Commodus Lucius Aelius Aurelius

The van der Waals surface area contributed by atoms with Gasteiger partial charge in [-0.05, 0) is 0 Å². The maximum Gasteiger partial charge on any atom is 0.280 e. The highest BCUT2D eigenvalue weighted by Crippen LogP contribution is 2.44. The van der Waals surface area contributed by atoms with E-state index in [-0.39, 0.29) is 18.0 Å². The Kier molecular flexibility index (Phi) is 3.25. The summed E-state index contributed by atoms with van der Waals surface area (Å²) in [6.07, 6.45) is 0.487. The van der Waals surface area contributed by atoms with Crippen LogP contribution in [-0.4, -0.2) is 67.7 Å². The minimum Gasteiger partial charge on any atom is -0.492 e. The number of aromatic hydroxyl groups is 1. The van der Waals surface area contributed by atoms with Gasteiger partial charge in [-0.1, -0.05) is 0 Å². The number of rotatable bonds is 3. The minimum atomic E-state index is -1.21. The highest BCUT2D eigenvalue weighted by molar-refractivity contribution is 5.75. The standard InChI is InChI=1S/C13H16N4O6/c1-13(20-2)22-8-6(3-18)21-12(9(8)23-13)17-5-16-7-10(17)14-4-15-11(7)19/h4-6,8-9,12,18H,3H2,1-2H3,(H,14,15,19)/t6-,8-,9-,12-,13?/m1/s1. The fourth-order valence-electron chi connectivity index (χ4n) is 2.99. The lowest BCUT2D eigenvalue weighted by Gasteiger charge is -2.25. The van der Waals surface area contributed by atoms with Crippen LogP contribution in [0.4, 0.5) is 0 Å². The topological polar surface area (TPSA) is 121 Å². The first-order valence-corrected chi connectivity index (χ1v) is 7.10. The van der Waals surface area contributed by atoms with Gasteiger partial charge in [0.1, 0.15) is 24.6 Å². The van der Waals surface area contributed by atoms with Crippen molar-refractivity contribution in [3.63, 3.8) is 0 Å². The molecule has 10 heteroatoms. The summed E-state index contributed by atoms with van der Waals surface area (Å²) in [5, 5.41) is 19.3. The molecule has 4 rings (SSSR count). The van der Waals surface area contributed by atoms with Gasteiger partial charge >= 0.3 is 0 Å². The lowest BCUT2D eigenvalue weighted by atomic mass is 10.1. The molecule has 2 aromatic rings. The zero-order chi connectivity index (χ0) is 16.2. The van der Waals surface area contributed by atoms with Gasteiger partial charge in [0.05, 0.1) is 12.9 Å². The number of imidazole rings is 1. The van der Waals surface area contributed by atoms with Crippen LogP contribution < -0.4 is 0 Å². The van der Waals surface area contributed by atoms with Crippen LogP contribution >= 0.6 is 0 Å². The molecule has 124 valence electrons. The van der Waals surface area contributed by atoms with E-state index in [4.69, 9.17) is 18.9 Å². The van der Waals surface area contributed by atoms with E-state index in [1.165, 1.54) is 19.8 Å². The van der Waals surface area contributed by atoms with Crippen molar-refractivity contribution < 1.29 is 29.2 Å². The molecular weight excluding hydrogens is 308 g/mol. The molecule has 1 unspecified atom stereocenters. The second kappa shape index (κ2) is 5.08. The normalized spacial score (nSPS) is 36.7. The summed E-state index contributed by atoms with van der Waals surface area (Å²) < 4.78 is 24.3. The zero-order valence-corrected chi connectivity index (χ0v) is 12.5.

Commodus Lucius AElius Aurelius, a Roman emperor, was born A.D. 161, and succeeded his father, Mark Aurelius, as emperor in 180. From early youth he was noted for weakness of character, licentiousness, and cruelty. His father was the first emperor who issued a decree of persecution against the Christians. On the accession to the throne of Commodus the persecution ceased, owing, it was said, to the influence of his concubine, Marcia. According to Irenaeus, Christians were found during the reign of Commodus even in the palace, and in the service of the emperor. But, though Commodus did not decree to persecute the Christians, there were laws according to which Christians who were informed against were to be tried. Thus the learned senator Apollonius, who was informed against by one of his slaves, was condemned to death. Partial persecutions during the reign of Commodus are mentioned by Tertullian, and Irenaeus likewise speaks of martyrs of this time. But, as Commodus was supposed to be favorably disposed toward the Christians, the governors of the provinces felt no inclination to carry out the laws against the Christians. — Wetzer u. Welte, Kirch.-Lex. 2:717.